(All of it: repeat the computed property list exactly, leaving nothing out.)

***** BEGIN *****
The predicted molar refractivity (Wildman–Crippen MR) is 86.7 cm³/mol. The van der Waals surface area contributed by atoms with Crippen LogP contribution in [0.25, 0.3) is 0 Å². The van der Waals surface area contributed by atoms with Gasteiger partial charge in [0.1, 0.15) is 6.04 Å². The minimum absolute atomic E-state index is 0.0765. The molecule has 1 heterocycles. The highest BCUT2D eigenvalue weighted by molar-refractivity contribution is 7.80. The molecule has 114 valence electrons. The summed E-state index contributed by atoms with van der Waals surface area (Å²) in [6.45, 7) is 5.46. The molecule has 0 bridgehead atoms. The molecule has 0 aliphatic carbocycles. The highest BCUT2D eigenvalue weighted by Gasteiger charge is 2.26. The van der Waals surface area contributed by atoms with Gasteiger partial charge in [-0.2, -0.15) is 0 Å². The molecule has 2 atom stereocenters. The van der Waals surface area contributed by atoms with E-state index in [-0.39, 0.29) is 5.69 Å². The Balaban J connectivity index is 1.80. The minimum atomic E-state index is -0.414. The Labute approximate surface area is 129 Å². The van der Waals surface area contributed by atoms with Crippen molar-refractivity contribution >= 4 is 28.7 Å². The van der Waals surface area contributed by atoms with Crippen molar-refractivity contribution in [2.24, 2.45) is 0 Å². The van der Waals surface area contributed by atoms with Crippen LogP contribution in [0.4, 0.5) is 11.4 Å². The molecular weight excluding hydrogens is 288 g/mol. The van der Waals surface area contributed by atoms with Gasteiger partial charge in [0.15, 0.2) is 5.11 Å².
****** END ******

The predicted molar refractivity (Wildman–Crippen MR) is 86.7 cm³/mol. The van der Waals surface area contributed by atoms with Crippen LogP contribution in [0.25, 0.3) is 0 Å². The van der Waals surface area contributed by atoms with Gasteiger partial charge in [0.1, 0.15) is 6.04 Å². The minimum absolute atomic E-state index is 0.0765. The molecule has 1 heterocycles. The highest BCUT2D eigenvalue weighted by molar-refractivity contribution is 7.80. The molecule has 114 valence electrons. The summed E-state index contributed by atoms with van der Waals surface area (Å²) in [6.45, 7) is 5.46. The molecule has 0 bridgehead atoms. The molecule has 0 aliphatic carbocycles. The highest BCUT2D eigenvalue weighted by Gasteiger charge is 2.26. The van der Waals surface area contributed by atoms with Gasteiger partial charge in [-0.2, -0.15) is 0 Å². The molecule has 2 atom stereocenters. The van der Waals surface area contributed by atoms with E-state index in [-0.39, 0.29) is 5.69 Å². The Balaban J connectivity index is 1.80. The minimum atomic E-state index is -0.414. The Labute approximate surface area is 129 Å². The van der Waals surface area contributed by atoms with Crippen molar-refractivity contribution >= 4 is 28.7 Å². The van der Waals surface area contributed by atoms with Crippen molar-refractivity contribution in [2.24, 2.45) is 0 Å². The van der Waals surface area contributed by atoms with Crippen LogP contribution in [0.4, 0.5) is 11.4 Å². The molecular weight excluding hydrogens is 288 g/mol. The van der Waals surface area contributed by atoms with Gasteiger partial charge in [0.15, 0.2) is 5.11 Å².